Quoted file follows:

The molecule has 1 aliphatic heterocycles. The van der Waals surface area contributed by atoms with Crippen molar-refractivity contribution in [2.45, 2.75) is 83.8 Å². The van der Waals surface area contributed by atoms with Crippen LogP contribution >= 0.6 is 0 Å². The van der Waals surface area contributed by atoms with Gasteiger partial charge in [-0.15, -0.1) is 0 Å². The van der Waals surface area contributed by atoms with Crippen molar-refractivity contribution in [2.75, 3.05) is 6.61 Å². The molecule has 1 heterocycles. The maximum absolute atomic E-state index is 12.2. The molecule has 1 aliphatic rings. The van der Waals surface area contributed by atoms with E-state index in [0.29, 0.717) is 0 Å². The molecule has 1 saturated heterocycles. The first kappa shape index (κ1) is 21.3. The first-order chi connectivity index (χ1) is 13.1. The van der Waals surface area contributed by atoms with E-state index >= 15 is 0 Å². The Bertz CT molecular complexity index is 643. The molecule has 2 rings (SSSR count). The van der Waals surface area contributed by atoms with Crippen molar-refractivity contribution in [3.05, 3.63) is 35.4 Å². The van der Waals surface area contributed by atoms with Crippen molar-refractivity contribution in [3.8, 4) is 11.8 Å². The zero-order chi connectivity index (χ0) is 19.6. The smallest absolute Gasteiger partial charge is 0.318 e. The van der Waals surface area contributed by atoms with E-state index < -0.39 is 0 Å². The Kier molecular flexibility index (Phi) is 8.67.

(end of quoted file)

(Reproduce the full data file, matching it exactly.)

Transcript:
The molecule has 1 aliphatic heterocycles. The van der Waals surface area contributed by atoms with Crippen molar-refractivity contribution in [2.45, 2.75) is 83.8 Å². The van der Waals surface area contributed by atoms with Crippen LogP contribution >= 0.6 is 0 Å². The van der Waals surface area contributed by atoms with Gasteiger partial charge in [-0.15, -0.1) is 0 Å². The van der Waals surface area contributed by atoms with Crippen molar-refractivity contribution in [2.75, 3.05) is 6.61 Å². The molecule has 1 heterocycles. The maximum absolute atomic E-state index is 12.2. The molecule has 1 aliphatic rings. The van der Waals surface area contributed by atoms with E-state index in [0.29, 0.717) is 0 Å². The molecule has 1 saturated heterocycles. The first kappa shape index (κ1) is 21.3. The first-order chi connectivity index (χ1) is 13.1. The van der Waals surface area contributed by atoms with E-state index >= 15 is 0 Å². The Bertz CT molecular complexity index is 643. The molecule has 2 rings (SSSR count). The van der Waals surface area contributed by atoms with Crippen molar-refractivity contribution in [3.05, 3.63) is 35.4 Å². The van der Waals surface area contributed by atoms with Crippen molar-refractivity contribution in [3.8, 4) is 11.8 Å². The zero-order chi connectivity index (χ0) is 19.6. The smallest absolute Gasteiger partial charge is 0.318 e. The van der Waals surface area contributed by atoms with E-state index < -0.39 is 0 Å². The Kier molecular flexibility index (Phi) is 8.67.